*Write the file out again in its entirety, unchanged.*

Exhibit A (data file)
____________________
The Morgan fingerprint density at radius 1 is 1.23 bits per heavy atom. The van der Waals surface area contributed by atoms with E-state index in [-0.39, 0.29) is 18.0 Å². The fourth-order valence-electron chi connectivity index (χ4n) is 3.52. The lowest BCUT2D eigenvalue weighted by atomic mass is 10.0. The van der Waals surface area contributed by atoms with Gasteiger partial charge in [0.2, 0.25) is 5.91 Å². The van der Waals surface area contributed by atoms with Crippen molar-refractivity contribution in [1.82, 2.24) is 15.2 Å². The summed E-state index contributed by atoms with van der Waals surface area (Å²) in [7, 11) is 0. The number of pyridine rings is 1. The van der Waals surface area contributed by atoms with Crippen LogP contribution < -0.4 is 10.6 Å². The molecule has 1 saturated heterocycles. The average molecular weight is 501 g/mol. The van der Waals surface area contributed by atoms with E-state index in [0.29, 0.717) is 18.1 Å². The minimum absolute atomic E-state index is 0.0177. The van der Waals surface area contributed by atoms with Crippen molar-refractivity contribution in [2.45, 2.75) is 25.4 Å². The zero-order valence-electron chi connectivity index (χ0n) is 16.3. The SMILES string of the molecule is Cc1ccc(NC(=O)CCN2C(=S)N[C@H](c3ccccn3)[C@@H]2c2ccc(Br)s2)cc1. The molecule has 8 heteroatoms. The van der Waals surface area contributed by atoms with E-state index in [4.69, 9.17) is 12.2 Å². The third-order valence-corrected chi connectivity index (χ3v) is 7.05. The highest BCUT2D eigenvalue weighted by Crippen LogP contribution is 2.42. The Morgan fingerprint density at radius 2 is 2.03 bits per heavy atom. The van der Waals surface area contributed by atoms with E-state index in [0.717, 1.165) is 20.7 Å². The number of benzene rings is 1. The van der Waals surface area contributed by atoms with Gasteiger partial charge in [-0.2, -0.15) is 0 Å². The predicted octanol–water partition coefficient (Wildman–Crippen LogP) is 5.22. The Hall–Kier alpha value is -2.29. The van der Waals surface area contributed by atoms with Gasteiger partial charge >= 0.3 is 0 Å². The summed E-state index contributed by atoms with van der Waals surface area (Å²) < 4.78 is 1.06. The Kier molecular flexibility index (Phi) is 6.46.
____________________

The Morgan fingerprint density at radius 1 is 1.23 bits per heavy atom. The van der Waals surface area contributed by atoms with E-state index in [-0.39, 0.29) is 18.0 Å². The fourth-order valence-electron chi connectivity index (χ4n) is 3.52. The lowest BCUT2D eigenvalue weighted by atomic mass is 10.0. The van der Waals surface area contributed by atoms with Gasteiger partial charge in [0.2, 0.25) is 5.91 Å². The van der Waals surface area contributed by atoms with Crippen molar-refractivity contribution in [1.82, 2.24) is 15.2 Å². The summed E-state index contributed by atoms with van der Waals surface area (Å²) in [7, 11) is 0. The number of pyridine rings is 1. The van der Waals surface area contributed by atoms with Crippen LogP contribution < -0.4 is 10.6 Å². The molecule has 1 saturated heterocycles. The average molecular weight is 501 g/mol. The van der Waals surface area contributed by atoms with E-state index in [0.29, 0.717) is 18.1 Å². The minimum absolute atomic E-state index is 0.0177. The van der Waals surface area contributed by atoms with Crippen molar-refractivity contribution in [2.45, 2.75) is 25.4 Å². The zero-order valence-electron chi connectivity index (χ0n) is 16.3. The SMILES string of the molecule is Cc1ccc(NC(=O)CCN2C(=S)N[C@H](c3ccccn3)[C@@H]2c2ccc(Br)s2)cc1. The molecule has 8 heteroatoms. The van der Waals surface area contributed by atoms with E-state index in [4.69, 9.17) is 12.2 Å². The third-order valence-corrected chi connectivity index (χ3v) is 7.05. The highest BCUT2D eigenvalue weighted by Crippen LogP contribution is 2.42. The Morgan fingerprint density at radius 2 is 2.03 bits per heavy atom. The van der Waals surface area contributed by atoms with E-state index in [0.717, 1.165) is 20.7 Å². The number of benzene rings is 1. The van der Waals surface area contributed by atoms with Gasteiger partial charge in [-0.2, -0.15) is 0 Å². The predicted octanol–water partition coefficient (Wildman–Crippen LogP) is 5.22. The Hall–Kier alpha value is -2.29. The van der Waals surface area contributed by atoms with Gasteiger partial charge >= 0.3 is 0 Å². The summed E-state index contributed by atoms with van der Waals surface area (Å²) < 4.78 is 1.06. The Kier molecular flexibility index (Phi) is 6.46.